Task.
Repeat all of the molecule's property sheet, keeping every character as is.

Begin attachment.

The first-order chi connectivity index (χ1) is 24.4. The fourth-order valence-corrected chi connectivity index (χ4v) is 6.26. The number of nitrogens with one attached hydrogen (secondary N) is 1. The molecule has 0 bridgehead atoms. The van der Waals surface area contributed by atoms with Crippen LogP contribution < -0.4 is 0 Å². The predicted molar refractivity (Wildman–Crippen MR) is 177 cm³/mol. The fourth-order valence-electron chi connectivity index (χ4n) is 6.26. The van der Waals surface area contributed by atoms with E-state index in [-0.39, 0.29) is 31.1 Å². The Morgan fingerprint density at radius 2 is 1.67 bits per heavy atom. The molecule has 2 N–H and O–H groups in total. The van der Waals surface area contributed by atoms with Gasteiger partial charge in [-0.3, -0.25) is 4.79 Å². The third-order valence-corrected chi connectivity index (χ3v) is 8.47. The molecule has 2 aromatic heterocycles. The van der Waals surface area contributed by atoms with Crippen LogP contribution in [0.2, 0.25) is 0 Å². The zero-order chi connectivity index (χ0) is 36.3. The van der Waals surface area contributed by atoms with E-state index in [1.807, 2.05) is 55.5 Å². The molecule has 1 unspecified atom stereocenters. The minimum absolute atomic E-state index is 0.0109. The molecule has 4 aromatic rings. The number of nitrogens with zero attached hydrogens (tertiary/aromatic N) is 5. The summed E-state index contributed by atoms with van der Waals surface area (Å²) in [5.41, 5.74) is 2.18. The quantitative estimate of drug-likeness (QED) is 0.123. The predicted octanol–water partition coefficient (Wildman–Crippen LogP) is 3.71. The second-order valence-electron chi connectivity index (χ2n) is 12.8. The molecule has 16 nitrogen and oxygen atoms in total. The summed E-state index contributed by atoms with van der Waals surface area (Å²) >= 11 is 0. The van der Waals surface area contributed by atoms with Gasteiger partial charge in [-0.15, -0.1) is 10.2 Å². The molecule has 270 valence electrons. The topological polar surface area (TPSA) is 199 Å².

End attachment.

The first-order chi connectivity index (χ1) is 24.4. The fourth-order valence-corrected chi connectivity index (χ4v) is 6.26. The number of nitrogens with one attached hydrogen (secondary N) is 1. The molecule has 0 bridgehead atoms. The van der Waals surface area contributed by atoms with Crippen LogP contribution < -0.4 is 0 Å². The predicted molar refractivity (Wildman–Crippen MR) is 177 cm³/mol. The fourth-order valence-electron chi connectivity index (χ4n) is 6.26. The van der Waals surface area contributed by atoms with E-state index in [-0.39, 0.29) is 31.1 Å². The Morgan fingerprint density at radius 2 is 1.67 bits per heavy atom. The molecule has 2 N–H and O–H groups in total. The van der Waals surface area contributed by atoms with Gasteiger partial charge in [-0.3, -0.25) is 4.79 Å². The third-order valence-corrected chi connectivity index (χ3v) is 8.47. The molecule has 2 aromatic heterocycles. The van der Waals surface area contributed by atoms with Crippen LogP contribution in [0.2, 0.25) is 0 Å². The zero-order chi connectivity index (χ0) is 36.3. The van der Waals surface area contributed by atoms with E-state index in [1.807, 2.05) is 55.5 Å². The molecule has 1 unspecified atom stereocenters. The minimum absolute atomic E-state index is 0.0109. The molecule has 4 aromatic rings. The number of nitrogens with zero attached hydrogens (tertiary/aromatic N) is 5. The summed E-state index contributed by atoms with van der Waals surface area (Å²) in [5.41, 5.74) is 2.18. The quantitative estimate of drug-likeness (QED) is 0.123. The predicted octanol–water partition coefficient (Wildman–Crippen LogP) is 3.71. The second-order valence-electron chi connectivity index (χ2n) is 12.8. The molecule has 16 nitrogen and oxygen atoms in total. The summed E-state index contributed by atoms with van der Waals surface area (Å²) >= 11 is 0. The van der Waals surface area contributed by atoms with Gasteiger partial charge in [-0.15, -0.1) is 10.2 Å². The molecule has 270 valence electrons. The topological polar surface area (TPSA) is 199 Å².